Greetings from Saigon and another edition of Where I’m At – my monthly summary of where I’ve been and site news.
Where I’ve Been
I’m in Vietnam where domestic travel has still been possible. I’m not entertaining or encouraging any thought of international travel, and as mentioned later this post it looks like there’s going to be travel restrictions in Vietnam again.
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Starting the month in Thanh Hoa, I then got the train to Ninh Binh to visit the Trang An Scenic Landscape Complex. I’ve been wanting to visit Ninh Binh for years, so I have been using this time in the Vietnam travel bubble to visit new places. It’s one of the most beautiful places I’ve visited here so far, and I will have a full report for that.
When most people say they are going to Ninh Binh, they mean Trang An Scenic Landscape Complex. It’s in Ninh Binh Province so it’s technically correct, but I wanted to see what Ninh Binh (the capital city of Ninh Binh) was like as well.
The city of Ninh Binh doesn’t have much going for it from a tourism perspective. That though just made me want to go more. Never one to pass up a visit to an unassuming provincial city, I spent a day wandering around here. I actually had a railway-related story I was planning, but that fell though. I will post about that in my Ninh Binh trip report.
While I was in Ninh Binh my Samsung Galaxy S8 stopped charging. The phone had been showing its age for a while and I had been thinking about replacing it. Having my phone die while on the road expedited my new phone hunt. With a train trip scheduled the next day, I found myself in a national chain of mobile sellers on a Friday night, without having done any research on what phone to get.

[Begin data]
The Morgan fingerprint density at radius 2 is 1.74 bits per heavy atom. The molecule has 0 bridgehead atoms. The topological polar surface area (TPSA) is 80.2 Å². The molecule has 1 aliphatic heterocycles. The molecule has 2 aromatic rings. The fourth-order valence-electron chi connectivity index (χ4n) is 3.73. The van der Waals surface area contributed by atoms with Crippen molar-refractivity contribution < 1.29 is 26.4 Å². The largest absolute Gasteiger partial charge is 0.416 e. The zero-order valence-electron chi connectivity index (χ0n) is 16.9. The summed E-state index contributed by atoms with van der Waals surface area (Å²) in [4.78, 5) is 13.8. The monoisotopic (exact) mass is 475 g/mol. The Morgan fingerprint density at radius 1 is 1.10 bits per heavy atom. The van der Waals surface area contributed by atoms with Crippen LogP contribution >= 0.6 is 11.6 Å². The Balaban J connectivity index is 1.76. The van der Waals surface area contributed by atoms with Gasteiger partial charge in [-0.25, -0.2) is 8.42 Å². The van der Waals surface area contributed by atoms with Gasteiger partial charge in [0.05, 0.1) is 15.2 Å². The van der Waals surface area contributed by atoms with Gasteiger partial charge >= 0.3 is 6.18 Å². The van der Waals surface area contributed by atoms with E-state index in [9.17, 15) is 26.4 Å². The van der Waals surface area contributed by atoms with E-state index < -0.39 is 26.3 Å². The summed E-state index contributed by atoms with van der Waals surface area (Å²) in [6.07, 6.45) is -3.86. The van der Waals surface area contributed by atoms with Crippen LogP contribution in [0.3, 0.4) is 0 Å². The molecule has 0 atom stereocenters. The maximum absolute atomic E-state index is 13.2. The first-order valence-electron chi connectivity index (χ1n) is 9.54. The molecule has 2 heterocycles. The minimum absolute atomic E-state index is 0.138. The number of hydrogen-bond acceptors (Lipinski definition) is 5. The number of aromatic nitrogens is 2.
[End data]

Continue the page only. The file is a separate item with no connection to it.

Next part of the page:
I recalled an article by my friend Mark at Rusty Compass about how he “downgraded” from an iPhone to an OPPO. I was in a similar mind where I was not going to buy a top-range Samsung (or any other brand) again. I was looking at other brands, but I ended up sticking with Samsung as I didn’t want to figure out a new operating system while travelling. I got a Galaxy A21s for 5,120,000 VND (about $221 USD). I didn’t have a working phone with me so I couldn’t calculate what the price was in AUD. I knew that 5 million Dong is about 200 US dollars, but the phone seemed so cheap that I thought I might have miscalculated. By comparison the Galaxy S8 was about $750USD in 2017.
So far I have no complaints with the phone, and I’m amazed that I can get to 10pm and still have 70% battery life without having to recharge during the day.
It’s about two hours by train from Ninh Binh to Hanoi, so rather than backtrack to Thanh Hoa I went to Hanoi. It probably wasn’t the best time of year to go (their summer is hot and humid), but I wouldn’t pass up a chance to visit whenever there’s an opportunity.
I did a construction report for the Hanoi Metro, which took me outside of my usual old city haunts and into the suburbs. The metro will change how people travel and see Hanoi, and I look forward to seeing it in operation. Stay tuned for my Hanoi trip report.